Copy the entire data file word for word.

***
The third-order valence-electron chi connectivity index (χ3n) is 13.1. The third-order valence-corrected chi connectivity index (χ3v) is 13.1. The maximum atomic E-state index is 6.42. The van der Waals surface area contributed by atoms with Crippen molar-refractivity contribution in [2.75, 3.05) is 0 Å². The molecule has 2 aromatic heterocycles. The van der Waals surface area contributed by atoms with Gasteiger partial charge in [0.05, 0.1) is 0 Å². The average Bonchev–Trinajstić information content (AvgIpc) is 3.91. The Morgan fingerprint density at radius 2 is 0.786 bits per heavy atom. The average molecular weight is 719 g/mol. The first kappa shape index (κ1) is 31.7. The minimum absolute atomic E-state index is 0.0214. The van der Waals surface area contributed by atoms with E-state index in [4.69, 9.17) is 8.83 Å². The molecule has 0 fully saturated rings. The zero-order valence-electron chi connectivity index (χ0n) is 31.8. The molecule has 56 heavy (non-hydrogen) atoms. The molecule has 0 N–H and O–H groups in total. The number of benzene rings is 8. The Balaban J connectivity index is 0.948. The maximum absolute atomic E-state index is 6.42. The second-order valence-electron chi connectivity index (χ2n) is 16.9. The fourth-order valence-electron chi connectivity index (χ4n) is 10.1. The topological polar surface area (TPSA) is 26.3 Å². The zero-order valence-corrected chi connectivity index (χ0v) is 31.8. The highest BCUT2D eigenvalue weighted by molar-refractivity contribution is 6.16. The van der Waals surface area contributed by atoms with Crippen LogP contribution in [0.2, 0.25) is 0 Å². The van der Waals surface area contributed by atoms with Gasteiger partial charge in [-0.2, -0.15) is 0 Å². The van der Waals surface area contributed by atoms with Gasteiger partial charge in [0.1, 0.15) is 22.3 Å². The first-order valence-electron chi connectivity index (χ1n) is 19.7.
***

The third-order valence-electron chi connectivity index (χ3n) is 13.1. The third-order valence-corrected chi connectivity index (χ3v) is 13.1. The maximum atomic E-state index is 6.42. The van der Waals surface area contributed by atoms with Crippen molar-refractivity contribution in [2.75, 3.05) is 0 Å². The molecule has 2 aromatic heterocycles. The van der Waals surface area contributed by atoms with Gasteiger partial charge in [0.05, 0.1) is 0 Å². The average Bonchev–Trinajstić information content (AvgIpc) is 3.91. The Morgan fingerprint density at radius 2 is 0.786 bits per heavy atom. The average molecular weight is 719 g/mol. The first kappa shape index (κ1) is 31.7. The minimum absolute atomic E-state index is 0.0214. The van der Waals surface area contributed by atoms with E-state index in [4.69, 9.17) is 8.83 Å². The molecule has 0 fully saturated rings. The zero-order valence-electron chi connectivity index (χ0n) is 31.8. The molecule has 56 heavy (non-hydrogen) atoms. The molecule has 0 N–H and O–H groups in total. The number of benzene rings is 8. The Balaban J connectivity index is 0.948. The maximum absolute atomic E-state index is 6.42. The second-order valence-electron chi connectivity index (χ2n) is 16.9. The fourth-order valence-electron chi connectivity index (χ4n) is 10.1. The topological polar surface area (TPSA) is 26.3 Å². The zero-order valence-corrected chi connectivity index (χ0v) is 31.8. The highest BCUT2D eigenvalue weighted by molar-refractivity contribution is 6.16. The van der Waals surface area contributed by atoms with Crippen LogP contribution in [0.2, 0.25) is 0 Å². The van der Waals surface area contributed by atoms with Gasteiger partial charge in [-0.2, -0.15) is 0 Å². The van der Waals surface area contributed by atoms with Gasteiger partial charge in [0.1, 0.15) is 22.3 Å². The first-order valence-electron chi connectivity index (χ1n) is 19.7.